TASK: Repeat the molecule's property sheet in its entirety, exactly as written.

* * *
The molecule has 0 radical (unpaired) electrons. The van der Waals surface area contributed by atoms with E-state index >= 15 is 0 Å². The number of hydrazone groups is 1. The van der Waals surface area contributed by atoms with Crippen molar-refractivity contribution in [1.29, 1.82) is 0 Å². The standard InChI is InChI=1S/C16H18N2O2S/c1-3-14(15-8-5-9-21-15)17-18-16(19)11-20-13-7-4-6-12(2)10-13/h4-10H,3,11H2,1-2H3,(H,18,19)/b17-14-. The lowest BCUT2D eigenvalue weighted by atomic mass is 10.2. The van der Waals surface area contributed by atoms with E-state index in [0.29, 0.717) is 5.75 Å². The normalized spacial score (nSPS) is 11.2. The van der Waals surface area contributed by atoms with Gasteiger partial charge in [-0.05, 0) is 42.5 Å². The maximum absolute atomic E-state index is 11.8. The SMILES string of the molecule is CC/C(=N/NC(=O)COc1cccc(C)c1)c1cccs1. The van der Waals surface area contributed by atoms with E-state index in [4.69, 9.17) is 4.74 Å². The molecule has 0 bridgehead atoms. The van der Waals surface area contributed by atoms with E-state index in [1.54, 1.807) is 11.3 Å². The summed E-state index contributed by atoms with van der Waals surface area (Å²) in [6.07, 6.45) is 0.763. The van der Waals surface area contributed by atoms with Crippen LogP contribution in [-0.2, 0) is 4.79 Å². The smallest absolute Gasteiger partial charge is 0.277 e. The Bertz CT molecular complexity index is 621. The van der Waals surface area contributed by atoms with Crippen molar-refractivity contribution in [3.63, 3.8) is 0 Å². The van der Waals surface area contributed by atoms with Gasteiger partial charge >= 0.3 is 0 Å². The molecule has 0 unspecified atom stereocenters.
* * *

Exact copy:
The molecule has 0 radical (unpaired) electrons. The van der Waals surface area contributed by atoms with E-state index >= 15 is 0 Å². The number of hydrazone groups is 1. The van der Waals surface area contributed by atoms with Crippen molar-refractivity contribution in [1.29, 1.82) is 0 Å². The standard InChI is InChI=1S/C16H18N2O2S/c1-3-14(15-8-5-9-21-15)17-18-16(19)11-20-13-7-4-6-12(2)10-13/h4-10H,3,11H2,1-2H3,(H,18,19)/b17-14-. The lowest BCUT2D eigenvalue weighted by atomic mass is 10.2. The van der Waals surface area contributed by atoms with E-state index in [0.29, 0.717) is 5.75 Å². The normalized spacial score (nSPS) is 11.2. The van der Waals surface area contributed by atoms with Gasteiger partial charge in [-0.05, 0) is 42.5 Å². The maximum absolute atomic E-state index is 11.8. The SMILES string of the molecule is CC/C(=N/NC(=O)COc1cccc(C)c1)c1cccs1. The van der Waals surface area contributed by atoms with E-state index in [4.69, 9.17) is 4.74 Å². The molecule has 0 bridgehead atoms. The van der Waals surface area contributed by atoms with E-state index in [1.54, 1.807) is 11.3 Å². The summed E-state index contributed by atoms with van der Waals surface area (Å²) in [6.07, 6.45) is 0.763. The van der Waals surface area contributed by atoms with Crippen LogP contribution in [-0.2, 0) is 4.79 Å². The smallest absolute Gasteiger partial charge is 0.277 e. The Bertz CT molecular complexity index is 621. The van der Waals surface area contributed by atoms with Crippen molar-refractivity contribution in [3.63, 3.8) is 0 Å². The van der Waals surface area contributed by atoms with Gasteiger partial charge >= 0.3 is 0 Å². The molecule has 0 unspecified atom stereocenters.